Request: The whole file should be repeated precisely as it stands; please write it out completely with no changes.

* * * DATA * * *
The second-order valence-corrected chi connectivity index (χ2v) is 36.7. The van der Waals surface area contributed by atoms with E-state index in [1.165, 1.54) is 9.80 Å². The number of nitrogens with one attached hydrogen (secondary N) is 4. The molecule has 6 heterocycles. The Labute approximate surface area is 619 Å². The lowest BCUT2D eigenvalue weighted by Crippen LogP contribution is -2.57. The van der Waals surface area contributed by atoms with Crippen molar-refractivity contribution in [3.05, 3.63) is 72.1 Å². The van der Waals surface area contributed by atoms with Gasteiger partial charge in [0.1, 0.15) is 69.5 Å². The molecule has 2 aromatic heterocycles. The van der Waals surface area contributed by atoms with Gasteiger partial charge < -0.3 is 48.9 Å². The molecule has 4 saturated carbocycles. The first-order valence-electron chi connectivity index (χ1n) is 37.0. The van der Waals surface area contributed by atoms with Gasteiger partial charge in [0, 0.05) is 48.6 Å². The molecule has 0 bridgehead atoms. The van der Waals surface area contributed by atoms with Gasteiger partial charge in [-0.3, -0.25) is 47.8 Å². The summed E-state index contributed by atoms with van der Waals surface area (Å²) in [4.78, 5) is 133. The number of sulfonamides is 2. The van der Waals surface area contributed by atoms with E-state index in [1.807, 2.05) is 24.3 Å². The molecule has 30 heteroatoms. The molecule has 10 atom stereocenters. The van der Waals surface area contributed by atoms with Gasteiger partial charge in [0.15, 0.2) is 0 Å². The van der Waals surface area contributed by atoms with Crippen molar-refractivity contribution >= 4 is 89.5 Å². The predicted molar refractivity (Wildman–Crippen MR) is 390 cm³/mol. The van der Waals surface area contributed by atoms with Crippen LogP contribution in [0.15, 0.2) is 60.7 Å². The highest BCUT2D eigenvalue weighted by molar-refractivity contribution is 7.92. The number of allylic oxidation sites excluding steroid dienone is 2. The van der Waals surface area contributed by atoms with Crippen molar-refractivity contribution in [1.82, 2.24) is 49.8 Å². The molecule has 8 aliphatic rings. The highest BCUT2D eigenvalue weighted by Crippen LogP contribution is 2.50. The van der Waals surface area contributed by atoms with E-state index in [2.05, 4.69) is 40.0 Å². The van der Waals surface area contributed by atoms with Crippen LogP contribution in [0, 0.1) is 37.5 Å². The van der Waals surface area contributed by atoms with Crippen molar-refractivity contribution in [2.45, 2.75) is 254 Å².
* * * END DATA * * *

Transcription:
The second-order valence-corrected chi connectivity index (χ2v) is 36.7. The van der Waals surface area contributed by atoms with E-state index in [1.165, 1.54) is 9.80 Å². The number of nitrogens with one attached hydrogen (secondary N) is 4. The molecule has 6 heterocycles. The Labute approximate surface area is 619 Å². The lowest BCUT2D eigenvalue weighted by Crippen LogP contribution is -2.57. The van der Waals surface area contributed by atoms with Crippen molar-refractivity contribution in [3.05, 3.63) is 72.1 Å². The van der Waals surface area contributed by atoms with Gasteiger partial charge in [0.1, 0.15) is 69.5 Å². The molecule has 2 aromatic heterocycles. The van der Waals surface area contributed by atoms with Gasteiger partial charge < -0.3 is 48.9 Å². The molecule has 4 saturated carbocycles. The first-order valence-electron chi connectivity index (χ1n) is 37.0. The van der Waals surface area contributed by atoms with Gasteiger partial charge in [0, 0.05) is 48.6 Å². The molecule has 0 bridgehead atoms. The van der Waals surface area contributed by atoms with Gasteiger partial charge in [-0.3, -0.25) is 47.8 Å². The summed E-state index contributed by atoms with van der Waals surface area (Å²) in [4.78, 5) is 133. The number of sulfonamides is 2. The van der Waals surface area contributed by atoms with E-state index in [1.807, 2.05) is 24.3 Å². The molecule has 30 heteroatoms. The molecule has 10 atom stereocenters. The van der Waals surface area contributed by atoms with Gasteiger partial charge in [0.15, 0.2) is 0 Å². The van der Waals surface area contributed by atoms with Crippen molar-refractivity contribution >= 4 is 89.5 Å². The predicted molar refractivity (Wildman–Crippen MR) is 390 cm³/mol. The van der Waals surface area contributed by atoms with Crippen LogP contribution in [0.15, 0.2) is 60.7 Å². The highest BCUT2D eigenvalue weighted by molar-refractivity contribution is 7.92. The number of allylic oxidation sites excluding steroid dienone is 2. The van der Waals surface area contributed by atoms with Crippen molar-refractivity contribution in [1.82, 2.24) is 49.8 Å². The molecule has 8 aliphatic rings. The highest BCUT2D eigenvalue weighted by Crippen LogP contribution is 2.50. The van der Waals surface area contributed by atoms with E-state index in [2.05, 4.69) is 40.0 Å². The van der Waals surface area contributed by atoms with Crippen LogP contribution in [0, 0.1) is 37.5 Å². The van der Waals surface area contributed by atoms with Crippen molar-refractivity contribution in [2.45, 2.75) is 254 Å².